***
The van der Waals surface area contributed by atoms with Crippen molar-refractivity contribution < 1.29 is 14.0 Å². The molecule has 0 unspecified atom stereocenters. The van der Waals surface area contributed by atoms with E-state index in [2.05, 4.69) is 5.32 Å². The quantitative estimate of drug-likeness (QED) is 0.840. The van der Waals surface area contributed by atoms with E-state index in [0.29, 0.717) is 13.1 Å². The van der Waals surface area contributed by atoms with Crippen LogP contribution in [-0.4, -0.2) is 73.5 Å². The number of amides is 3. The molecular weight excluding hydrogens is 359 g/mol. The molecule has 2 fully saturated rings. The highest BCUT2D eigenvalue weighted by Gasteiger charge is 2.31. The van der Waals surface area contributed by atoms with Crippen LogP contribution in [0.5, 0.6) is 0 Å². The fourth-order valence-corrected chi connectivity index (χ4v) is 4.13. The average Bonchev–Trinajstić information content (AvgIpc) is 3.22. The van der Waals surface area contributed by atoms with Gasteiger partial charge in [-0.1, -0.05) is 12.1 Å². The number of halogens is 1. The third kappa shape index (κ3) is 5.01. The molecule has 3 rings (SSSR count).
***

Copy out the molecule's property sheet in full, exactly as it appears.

The van der Waals surface area contributed by atoms with Crippen molar-refractivity contribution < 1.29 is 14.0 Å². The molecule has 0 unspecified atom stereocenters. The van der Waals surface area contributed by atoms with E-state index in [2.05, 4.69) is 5.32 Å². The quantitative estimate of drug-likeness (QED) is 0.840. The van der Waals surface area contributed by atoms with E-state index in [0.29, 0.717) is 13.1 Å². The van der Waals surface area contributed by atoms with Crippen LogP contribution in [-0.4, -0.2) is 73.5 Å². The number of amides is 3. The molecular weight excluding hydrogens is 359 g/mol. The molecule has 2 fully saturated rings. The highest BCUT2D eigenvalue weighted by Gasteiger charge is 2.31. The van der Waals surface area contributed by atoms with Crippen LogP contribution in [0.5, 0.6) is 0 Å². The fourth-order valence-corrected chi connectivity index (χ4v) is 4.13. The average Bonchev–Trinajstić information content (AvgIpc) is 3.22. The van der Waals surface area contributed by atoms with Gasteiger partial charge in [-0.1, -0.05) is 12.1 Å². The number of halogens is 1. The third kappa shape index (κ3) is 5.01. The molecule has 3 rings (SSSR count).